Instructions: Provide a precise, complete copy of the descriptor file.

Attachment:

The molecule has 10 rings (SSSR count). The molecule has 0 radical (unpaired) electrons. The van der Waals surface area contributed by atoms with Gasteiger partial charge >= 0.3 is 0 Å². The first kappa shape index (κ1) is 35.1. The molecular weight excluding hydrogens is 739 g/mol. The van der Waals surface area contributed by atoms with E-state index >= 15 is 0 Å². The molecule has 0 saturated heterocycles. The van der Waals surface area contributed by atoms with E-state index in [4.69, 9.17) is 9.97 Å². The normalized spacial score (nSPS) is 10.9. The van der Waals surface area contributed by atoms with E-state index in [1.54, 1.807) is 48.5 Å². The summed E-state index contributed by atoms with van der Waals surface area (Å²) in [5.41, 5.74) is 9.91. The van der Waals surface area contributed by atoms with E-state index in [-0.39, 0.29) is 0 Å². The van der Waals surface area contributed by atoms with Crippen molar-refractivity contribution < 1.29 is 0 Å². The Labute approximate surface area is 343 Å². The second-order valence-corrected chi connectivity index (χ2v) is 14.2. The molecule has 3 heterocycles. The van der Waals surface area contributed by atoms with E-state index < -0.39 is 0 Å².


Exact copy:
The molecule has 10 rings (SSSR count). The molecule has 0 radical (unpaired) electrons. The van der Waals surface area contributed by atoms with Gasteiger partial charge >= 0.3 is 0 Å². The first kappa shape index (κ1) is 35.1. The molecular weight excluding hydrogens is 739 g/mol. The van der Waals surface area contributed by atoms with E-state index >= 15 is 0 Å². The molecule has 0 saturated heterocycles. The van der Waals surface area contributed by atoms with E-state index in [4.69, 9.17) is 9.97 Å². The normalized spacial score (nSPS) is 10.9. The van der Waals surface area contributed by atoms with E-state index in [1.54, 1.807) is 48.5 Å². The summed E-state index contributed by atoms with van der Waals surface area (Å²) in [5.41, 5.74) is 9.91. The van der Waals surface area contributed by atoms with E-state index in [-0.39, 0.29) is 0 Å². The van der Waals surface area contributed by atoms with Crippen molar-refractivity contribution < 1.29 is 0 Å². The Labute approximate surface area is 343 Å². The second-order valence-corrected chi connectivity index (χ2v) is 14.2. The molecule has 3 heterocycles. The van der Waals surface area contributed by atoms with E-state index < -0.39 is 0 Å².